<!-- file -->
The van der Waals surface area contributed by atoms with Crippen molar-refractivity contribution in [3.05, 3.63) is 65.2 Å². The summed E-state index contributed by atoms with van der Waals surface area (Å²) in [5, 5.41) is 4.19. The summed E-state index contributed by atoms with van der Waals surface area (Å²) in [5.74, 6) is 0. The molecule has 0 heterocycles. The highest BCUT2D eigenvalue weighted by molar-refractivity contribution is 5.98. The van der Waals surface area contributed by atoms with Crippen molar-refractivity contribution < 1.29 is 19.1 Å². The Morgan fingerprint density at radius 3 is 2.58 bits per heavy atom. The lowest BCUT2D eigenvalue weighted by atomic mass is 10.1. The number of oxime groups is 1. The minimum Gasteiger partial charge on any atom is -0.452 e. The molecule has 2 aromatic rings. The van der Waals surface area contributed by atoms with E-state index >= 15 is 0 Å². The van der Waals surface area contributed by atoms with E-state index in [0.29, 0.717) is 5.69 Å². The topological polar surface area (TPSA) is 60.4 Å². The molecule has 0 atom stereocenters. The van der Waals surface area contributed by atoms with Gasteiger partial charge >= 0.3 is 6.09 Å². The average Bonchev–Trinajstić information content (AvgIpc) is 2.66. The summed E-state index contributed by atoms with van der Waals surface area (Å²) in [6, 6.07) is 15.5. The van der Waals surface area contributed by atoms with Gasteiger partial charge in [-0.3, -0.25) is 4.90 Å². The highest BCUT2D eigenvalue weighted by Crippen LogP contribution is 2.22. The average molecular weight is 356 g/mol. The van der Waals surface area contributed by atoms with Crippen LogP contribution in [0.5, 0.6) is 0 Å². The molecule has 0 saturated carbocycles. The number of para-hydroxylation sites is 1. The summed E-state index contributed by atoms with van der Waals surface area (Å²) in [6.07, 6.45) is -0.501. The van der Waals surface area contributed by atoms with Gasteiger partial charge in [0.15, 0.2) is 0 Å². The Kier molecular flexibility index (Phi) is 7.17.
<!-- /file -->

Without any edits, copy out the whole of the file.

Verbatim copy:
The van der Waals surface area contributed by atoms with Crippen molar-refractivity contribution in [3.05, 3.63) is 65.2 Å². The summed E-state index contributed by atoms with van der Waals surface area (Å²) in [5, 5.41) is 4.19. The summed E-state index contributed by atoms with van der Waals surface area (Å²) in [5.74, 6) is 0. The molecule has 0 heterocycles. The highest BCUT2D eigenvalue weighted by molar-refractivity contribution is 5.98. The van der Waals surface area contributed by atoms with Crippen molar-refractivity contribution < 1.29 is 19.1 Å². The Morgan fingerprint density at radius 3 is 2.58 bits per heavy atom. The lowest BCUT2D eigenvalue weighted by atomic mass is 10.1. The number of oxime groups is 1. The minimum Gasteiger partial charge on any atom is -0.452 e. The molecule has 2 aromatic rings. The van der Waals surface area contributed by atoms with E-state index >= 15 is 0 Å². The van der Waals surface area contributed by atoms with E-state index in [0.29, 0.717) is 5.69 Å². The topological polar surface area (TPSA) is 60.4 Å². The molecule has 0 atom stereocenters. The van der Waals surface area contributed by atoms with Gasteiger partial charge >= 0.3 is 6.09 Å². The average Bonchev–Trinajstić information content (AvgIpc) is 2.66. The summed E-state index contributed by atoms with van der Waals surface area (Å²) in [6, 6.07) is 15.5. The van der Waals surface area contributed by atoms with Gasteiger partial charge in [-0.3, -0.25) is 4.90 Å². The highest BCUT2D eigenvalue weighted by Crippen LogP contribution is 2.22. The average molecular weight is 356 g/mol. The van der Waals surface area contributed by atoms with Crippen LogP contribution in [0.5, 0.6) is 0 Å². The molecule has 0 saturated carbocycles. The number of para-hydroxylation sites is 1. The summed E-state index contributed by atoms with van der Waals surface area (Å²) in [6.07, 6.45) is -0.501. The van der Waals surface area contributed by atoms with Gasteiger partial charge in [0.15, 0.2) is 0 Å². The Kier molecular flexibility index (Phi) is 7.17.